current events\(\def\hfill{\hskip 5em}\def\hfil{\hskip 3em}\def\eqno#1{\hfil {#1}}\)

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ISSN: 1600-5775

Current events

(Received 23 February 2015; accepted 23 February 2015; online 25 February 2015)

1. Taiwan Photon Source (TPS) Inauguration Ceremony

The Taiwan Photon Source (TPS) Inauguration Ceremony was hosted by President Ying-Jeou Ma on 25 January 2015, at the National Synchrotron Radiation Research Center in Hsinchu, Taiwan. Just a few weeks earlier, the TPS succeeded in emitting its first synchrotron light and scored the success of its commissioning process. Five of its seven endstations in Phase I are scheduled to be completed by the end of this year and to be available for users at the beginning of next year.

President Ma regarded the completion of the TPS, which was designed and constructed domestically, as national pride. “TPS opens up tremendous possibilities for Taiwan's key research and development sectors spanning from medical to nano devices, as well as pharmaceuticals and semiconductors”, President Ma said. “The project will also enhance the fundamental and multidisciplinary research capabilities of the country's academia and foster next-generation talents.”[link]

[Figure 1]
Figure 1
Inauguration ceremony at TPS.

The TPS storage ring is 518 m in circumference, operates with 3 GeV electrons, and is the largest experimental facility for multi-discipline cutting-edge research in Taiwan. The facility delivered its first synchrotron light on 31 December 2014. The commissioning of the TPS has proceeded at a speedy pace. The electron beam energy of the TPS circulating in the storage ring reached the design value, and the stored beam current has achieved 100 mA as of early February, creating the world record for the fastest commissioning for an advanced accelerator light source. As the TPS is 100000 times brighter in the X-ray region than the Taiwan Light Source, the country's first synchrotron accelerator that was made available to users in 1993, the more powerful TPS will create unprecedented scientific research opportunities and will open the door to new scientific explorations. The initial Phase 1 beamlines include Protein Microcrystallography, Resonant Soft X-ray Scattering, Submicron Soft X-ray Spectroscopy, Coherent X-ray Scattering, Submicron X-ray Diffraction, X-ray Nano-probe and Temporally Coherent X-ray Diffraction.

2. NSLS-II dedication

On 6 February 2015, US Department of Energy (DOE) Secretary Ernest Moniz dedicated the National Synchrotron Light Source II (NSLS-II) at Brookhaven National Laboratory. The NSLS-II is a USD 912 million DOE Office of Science User Facility that produces extremely bright beams of X-ray, ultraviolet and infrared light used to examine a wide range of materials, including superconductors and catalysts, geological samples and biological proteins to accelerate advances in energy, environmental science and medicine.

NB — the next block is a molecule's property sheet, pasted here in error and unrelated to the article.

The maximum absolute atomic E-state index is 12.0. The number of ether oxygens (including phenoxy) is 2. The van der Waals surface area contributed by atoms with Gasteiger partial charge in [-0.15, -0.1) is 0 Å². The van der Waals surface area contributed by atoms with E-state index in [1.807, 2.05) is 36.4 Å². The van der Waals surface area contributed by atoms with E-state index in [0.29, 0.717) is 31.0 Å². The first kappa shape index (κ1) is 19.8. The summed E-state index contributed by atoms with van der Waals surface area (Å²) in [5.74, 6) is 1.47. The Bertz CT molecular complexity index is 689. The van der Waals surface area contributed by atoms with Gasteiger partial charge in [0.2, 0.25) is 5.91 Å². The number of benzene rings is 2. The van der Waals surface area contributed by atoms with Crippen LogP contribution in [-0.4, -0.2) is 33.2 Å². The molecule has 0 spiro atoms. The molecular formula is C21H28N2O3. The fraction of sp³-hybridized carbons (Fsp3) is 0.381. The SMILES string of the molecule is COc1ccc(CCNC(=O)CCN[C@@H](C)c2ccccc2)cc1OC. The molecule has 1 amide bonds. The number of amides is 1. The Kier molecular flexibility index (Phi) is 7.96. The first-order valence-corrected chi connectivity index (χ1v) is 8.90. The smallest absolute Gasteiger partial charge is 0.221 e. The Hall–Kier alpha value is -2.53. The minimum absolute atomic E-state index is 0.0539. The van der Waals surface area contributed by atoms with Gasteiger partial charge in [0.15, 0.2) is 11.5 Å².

Steve Dierker, NSLS-II Project Director, indicated “It has been a long road to get here, but it is gratifying to see NSLS-II operating successfully. It took an enormous effort by many hundreds of people, and we are finally ready to open our doors and begin the exciting science this facility was built to produce.” Already, the facility has achieved horizontal emittance of 1 nm rad and a vertical emittance of 16 pm rad. The six beamlines developed in the initial suite have begun commissioning and are making good progress toward the first science experiments this spring. There are 22 other beamlines in various phases of installation and development. When fully built out, the National Synchrotron Light Source II will accommodate about 60–70 beamlines using 27 straight sections for insertion-device sources, 30 bending-magnet or three-pole-wiggler sources and multiple branches.

Secretary Moniz said ``The research performed at NSLS-II will probe the fundamental structure of novel materials and help drive the development of low-cost low-carbon energy technologies, spark advances in environmental science and spur medical breakthroughs.'' He added ``The successful completion of this crucial component of the United States' research infrastructure will ensure that top researchers from across the country will have access to the needed facilities to drive key scientific and technological advances in the 21st century.''[link]

[Figure 2]
Figure 2
US Department of Energy Secretary Ernest Moniz as he dedicated the National Synchrotron Light Source II.
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